I’m going to stop right there for a minute.  We often hear about “God testing us.” And I don’t like that turn of phrase, because it is usually spoken when we are suffering, enduring great hardship, or stuck in the crap of life.  It puts a negative connotation onto a God of love as though God delights in testing us to see if we will be faithful through our suffering… or almost sadistically to see how much we love God.[4]

I want to be clear: That’s not what we’re seeing here.

God said, “Take your son.”
Abraham asked, “Which one?”
So, God tried, “Your only son.”
But Abraham said, “One is Sarah’s, one is Hagar’s.”
“Whom you love,” God said.
And Abraham said, “So help me, I love them both.”
God answered, “Isaac.”[5]

Abraham does it. The description is so matter-of-fact that I wonder if Abraham wasn’t in shock as he set about preparations and travel, and I am sad.

Sad because it brings to mind all the tragic situations people in this world face in their own lives, all the horrible choices that people feel they have no choice but to make.[6]

So, at the top of the mountain, with knife ready to kill the promised child of the covenant that God promised so many, many, many years ago, God speaks and Abraham fails the test.

Because the test wasn’t about obedience.

The test was about Abraham’s faith and complete belief in God’s promise.  It was a test about the covenant in Genesis 12:

1 The Lord said to Abram, “Leave your land, your family, and your father’s household for the land that I will show you. I will make of you a great nation and will bless you. I will make your name respected, and you will be a blessing.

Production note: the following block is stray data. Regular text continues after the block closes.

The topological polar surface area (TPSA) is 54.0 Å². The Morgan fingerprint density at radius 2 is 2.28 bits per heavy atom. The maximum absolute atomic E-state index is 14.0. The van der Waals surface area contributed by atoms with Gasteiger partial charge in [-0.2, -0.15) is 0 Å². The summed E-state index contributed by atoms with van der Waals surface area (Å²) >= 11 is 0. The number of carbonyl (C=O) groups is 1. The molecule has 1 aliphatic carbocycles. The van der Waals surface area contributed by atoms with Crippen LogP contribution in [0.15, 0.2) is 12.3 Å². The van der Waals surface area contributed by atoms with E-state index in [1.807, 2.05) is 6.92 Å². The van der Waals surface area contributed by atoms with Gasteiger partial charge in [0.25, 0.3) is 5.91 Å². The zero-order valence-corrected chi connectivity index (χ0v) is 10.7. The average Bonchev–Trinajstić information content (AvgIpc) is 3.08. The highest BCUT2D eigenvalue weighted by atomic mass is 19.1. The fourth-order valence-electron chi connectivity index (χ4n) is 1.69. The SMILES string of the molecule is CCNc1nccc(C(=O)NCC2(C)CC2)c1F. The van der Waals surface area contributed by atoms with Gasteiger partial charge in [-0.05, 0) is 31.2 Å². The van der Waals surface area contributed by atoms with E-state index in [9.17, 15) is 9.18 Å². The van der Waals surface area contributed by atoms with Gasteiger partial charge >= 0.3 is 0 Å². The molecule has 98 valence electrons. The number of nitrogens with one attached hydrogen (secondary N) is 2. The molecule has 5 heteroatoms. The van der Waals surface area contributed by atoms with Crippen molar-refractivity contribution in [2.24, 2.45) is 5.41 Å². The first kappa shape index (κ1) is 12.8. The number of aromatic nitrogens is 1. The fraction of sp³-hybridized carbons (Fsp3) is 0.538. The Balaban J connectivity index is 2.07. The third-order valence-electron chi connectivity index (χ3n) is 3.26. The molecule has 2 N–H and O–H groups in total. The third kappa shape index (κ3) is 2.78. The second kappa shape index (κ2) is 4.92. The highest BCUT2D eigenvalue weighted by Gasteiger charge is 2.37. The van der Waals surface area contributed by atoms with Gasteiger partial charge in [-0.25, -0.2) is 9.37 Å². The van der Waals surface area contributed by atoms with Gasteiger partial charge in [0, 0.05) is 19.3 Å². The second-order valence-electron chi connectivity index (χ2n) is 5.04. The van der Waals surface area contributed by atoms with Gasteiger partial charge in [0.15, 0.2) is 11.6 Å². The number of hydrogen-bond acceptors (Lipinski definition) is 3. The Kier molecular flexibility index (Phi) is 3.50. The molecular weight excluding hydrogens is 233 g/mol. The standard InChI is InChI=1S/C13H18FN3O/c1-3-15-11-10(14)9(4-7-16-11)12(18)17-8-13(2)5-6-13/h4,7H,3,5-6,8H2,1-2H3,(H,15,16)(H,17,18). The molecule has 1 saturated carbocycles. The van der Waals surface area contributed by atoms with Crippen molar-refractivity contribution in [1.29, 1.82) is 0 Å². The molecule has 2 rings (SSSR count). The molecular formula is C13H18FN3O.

I will bless those who bless you,
those who curse you I will curse;
all the families of the earth
will be blessed because of you.”

And Abraham failed.  Again.

Abraham consistently failed to recognize his lack of trust in God’s promises.

Shortly after this covenant is spoken, Abraham gives his wife, Sarah, to the Pharaoh of Egypt, saying that she is his sister, in order to save his life.  He does this exact thing later on with Abimelech.  In order to save his own life.  And since Sarah had no children, he conceived Ishmael with Hagar.  And then had them banished when Isaac was born.

Abraham was not a bad guy.  He was hospitable to those who came near his tent.  He let his nephew choose the way he would go, promising to travel in the opposite direction.  In one amazing and defining moment, he argued and bargained with God that Sodom should not be destroyed if only ten righteous men could be found in the city.

But, he is silent about the covenant he had with God when Isaac is bound and placed on an altar.  Silent, perhaps, because Abraham is trying to save his own life once more.

And God, present through the good times and the bad ones, remains faithful to the last of us.  God watches Abraham push to the very end of his life, hopes, and dreams – “willing to sacrifice his own son, rather than trust that God would keep the promise made in the covenant”[7] – and God stops everything.

And I am sad again for the ways in which humanity falls short again and again.

I had said that there was something important for us to know about this story.  And there is.